The research showed 30-day probiotics supplementation resulted in a pronounced anti-inflammatory response compared to pre-supplementation levels of cytokines
A study has shown specific probiotics, Lactobacillus acidophilus NCFM and Bifidobacterium animalis ssp. lactis Bi-07, can have a significant impact on a simulated viral immune response in blood cells collected from young children taking probiotics.
Typically, viral infections result in an inflammatory response that causes symptoms of the common cold. The research showed 30-day probiotics supplementation resulted in a pronounced anti-inflammatory response compared to pre-supplementation levels of cytokines, which the researchers say could explain the reduced incidence of respiratory infection symptoms observed in a prior clinical trial in children with the same probiotics.
The study, a collaborative effort between IFF and the University of Wisconsin-Madison, provided probiotics supplementation to 21 children (with two of the children dropping out of the study) over a 30- day time period. The findings will be published in Beneficial Microbes Journal.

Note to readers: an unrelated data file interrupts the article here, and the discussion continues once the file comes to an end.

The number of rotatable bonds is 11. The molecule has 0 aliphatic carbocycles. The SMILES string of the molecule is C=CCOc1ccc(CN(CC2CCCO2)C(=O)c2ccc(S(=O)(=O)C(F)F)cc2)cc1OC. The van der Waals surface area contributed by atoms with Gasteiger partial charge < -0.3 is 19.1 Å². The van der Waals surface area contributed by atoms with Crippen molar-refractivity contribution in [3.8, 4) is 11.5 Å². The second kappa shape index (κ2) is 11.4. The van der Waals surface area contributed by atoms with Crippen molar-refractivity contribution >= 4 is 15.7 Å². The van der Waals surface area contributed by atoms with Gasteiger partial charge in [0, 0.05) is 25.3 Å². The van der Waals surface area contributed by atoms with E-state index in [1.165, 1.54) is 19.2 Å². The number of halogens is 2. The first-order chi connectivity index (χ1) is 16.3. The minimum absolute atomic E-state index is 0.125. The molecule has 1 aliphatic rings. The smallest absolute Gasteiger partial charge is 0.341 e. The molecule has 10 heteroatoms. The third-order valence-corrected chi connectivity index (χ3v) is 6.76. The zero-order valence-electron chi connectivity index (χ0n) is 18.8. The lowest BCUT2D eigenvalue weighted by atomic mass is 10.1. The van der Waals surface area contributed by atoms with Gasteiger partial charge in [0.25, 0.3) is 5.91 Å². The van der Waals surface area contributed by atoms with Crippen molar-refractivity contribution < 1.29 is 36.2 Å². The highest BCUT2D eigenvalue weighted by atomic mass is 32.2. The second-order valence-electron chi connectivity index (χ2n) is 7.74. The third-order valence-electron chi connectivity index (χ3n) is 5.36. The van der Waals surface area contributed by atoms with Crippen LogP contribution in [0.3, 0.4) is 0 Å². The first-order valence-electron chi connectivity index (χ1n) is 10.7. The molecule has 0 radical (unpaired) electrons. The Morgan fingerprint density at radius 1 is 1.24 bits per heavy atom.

The pilot open label clinical trial had healthy children aged between 13 to 36 months consume Howaru Protect Kids (10B CFU/day of L. acidophilus NCFM and B. lactis Bi-07) for 30 days.
Investigators collected blood samples from the children at the beginning and at the end of the study. From these samples, the investigators were able to isolate immune cells called peripheral blood monocytic cells (PBMCs). These immune cells were stimulated with a molecule that mimics a respiratory virus and then the cells’ immune response (specifically cytokines and chemokines) to this stimulus was measured. The immune response was compared between baseline prior probiotic intervention and after 30-days intervention. The probiotics product was safe and well-tolerated.
“We are thrilled to further confirm the connection between probiotic supplementation and healthy immune response in children. This research propels us to further examine how we can continue to use probiotic bacteria to stimulate innate immune response in children and adults alike,” said Dr Liisa Lehtoranta, R&D Manager, IFF.
“We have seen parents be very enthusiastic about giving a probiotic supplement to their children. In this study, children who took a daily probiotic supplement showed an increase in immune functions that are believed to be involved with fighting cold viruses,” said Dr Gregory DeMuri, University of Wisconsin-Madison.